It's the law: Redundancy, part four - suitable alternative employment

Failure to consider alternative employment renders redundancies unfair.

When making employees redundant, charities must not only consult with employees (Third Sector, 2 May), but must also consider offering suitable alternative employment to them. This is very important, and an employer should do all that it reasonably can to provide alternative work. Failure to consider alternative employment will render any redundancy an unfair dismissal.

It is up to the employer to review vacancies within the organisation and to discuss options with the potentially redundant employees during consultation. There is no obligation on an employer to list and explore every vacancy, merely those that might reasonably accommodate the otherwise redundant employee. It is important to avoid ruling out options on the basis of preconceptions or stereotypes that could be discriminatory.

The test to determine whether an offer of alternative employment is suitable is an objective one. Deciding whether an employee is reasonable in rejecting alternative employment is subjective, however, and the employee's circumstances must be considered. A refusal by an employee to do work they consider to be of a lower standard might mean the work is not suitable or has been reasonably refused.

An employee who is made redundant loses the right to a redundancy payment if he or she unreasonably refuses an offer of suitable alternative employment. That offer must meet several conditions. It must be made by the original or an associated employer and before the end of the employee's previous contract; it must take effect either immediately upon the ending of the previous contract or after an interval of not more than four weeks; and it must either be on the same terms and conditions as the previous contract or be suitable employment in relation to the employee.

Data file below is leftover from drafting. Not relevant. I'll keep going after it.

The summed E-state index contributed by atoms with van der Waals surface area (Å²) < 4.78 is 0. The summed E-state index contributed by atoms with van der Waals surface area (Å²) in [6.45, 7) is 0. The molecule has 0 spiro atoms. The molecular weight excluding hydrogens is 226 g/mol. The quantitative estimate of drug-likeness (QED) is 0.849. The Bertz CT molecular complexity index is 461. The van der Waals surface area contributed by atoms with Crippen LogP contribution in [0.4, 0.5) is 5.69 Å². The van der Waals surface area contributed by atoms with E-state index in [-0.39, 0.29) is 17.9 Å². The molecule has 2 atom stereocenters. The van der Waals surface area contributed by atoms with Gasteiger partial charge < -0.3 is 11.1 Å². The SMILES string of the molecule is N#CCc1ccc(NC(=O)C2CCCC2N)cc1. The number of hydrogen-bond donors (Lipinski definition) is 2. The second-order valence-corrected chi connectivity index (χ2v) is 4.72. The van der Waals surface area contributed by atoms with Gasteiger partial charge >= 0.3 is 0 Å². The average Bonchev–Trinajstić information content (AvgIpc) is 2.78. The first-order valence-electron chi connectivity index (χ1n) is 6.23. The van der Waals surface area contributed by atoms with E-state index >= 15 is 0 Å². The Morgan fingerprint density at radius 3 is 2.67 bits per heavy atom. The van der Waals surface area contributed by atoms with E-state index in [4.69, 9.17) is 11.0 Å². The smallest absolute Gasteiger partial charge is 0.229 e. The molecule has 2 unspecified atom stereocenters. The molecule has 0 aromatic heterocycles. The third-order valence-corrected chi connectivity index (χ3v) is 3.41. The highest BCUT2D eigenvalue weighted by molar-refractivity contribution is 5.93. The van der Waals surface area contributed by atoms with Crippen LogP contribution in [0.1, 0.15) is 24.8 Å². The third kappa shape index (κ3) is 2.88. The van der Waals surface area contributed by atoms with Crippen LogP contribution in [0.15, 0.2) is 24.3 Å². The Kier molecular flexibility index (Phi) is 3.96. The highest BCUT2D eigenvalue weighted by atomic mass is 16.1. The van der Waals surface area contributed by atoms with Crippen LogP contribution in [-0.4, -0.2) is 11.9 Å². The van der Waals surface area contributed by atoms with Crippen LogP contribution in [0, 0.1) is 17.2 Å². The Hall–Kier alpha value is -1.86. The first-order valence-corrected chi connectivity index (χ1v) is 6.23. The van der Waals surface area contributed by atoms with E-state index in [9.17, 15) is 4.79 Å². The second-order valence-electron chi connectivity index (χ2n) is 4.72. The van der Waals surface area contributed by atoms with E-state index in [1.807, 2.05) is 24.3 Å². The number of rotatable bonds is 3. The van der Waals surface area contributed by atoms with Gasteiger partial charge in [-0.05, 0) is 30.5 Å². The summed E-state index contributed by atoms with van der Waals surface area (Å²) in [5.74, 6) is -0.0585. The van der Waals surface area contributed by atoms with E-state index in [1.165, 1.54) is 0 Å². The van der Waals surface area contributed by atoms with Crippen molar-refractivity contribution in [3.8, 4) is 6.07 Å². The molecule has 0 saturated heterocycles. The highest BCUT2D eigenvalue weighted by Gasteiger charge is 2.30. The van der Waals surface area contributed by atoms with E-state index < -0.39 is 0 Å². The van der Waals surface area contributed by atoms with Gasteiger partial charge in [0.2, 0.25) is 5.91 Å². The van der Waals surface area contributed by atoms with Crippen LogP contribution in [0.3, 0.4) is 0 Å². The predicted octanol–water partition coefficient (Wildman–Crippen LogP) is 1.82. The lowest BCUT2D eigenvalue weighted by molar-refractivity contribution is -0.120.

If the terms and conditions of the new contract differ, the employee has a statutory trial period of four weeks, beginning with the end of his previous employment, in which to decide whether the alternative employment is suitable. This trial period can be extended in certain circumstances.

If the employee accepts the alternative employment, he or she is deemed not to have been dismissed on the termination of the original employment for the purposes of determining any liability of the employer for redundancy purposes.

The final column in this series will look at what charities must consider when making redundancy payments.

- Emma Burrows, partner and head of the employment group at Trowers & Hamlins solicitors

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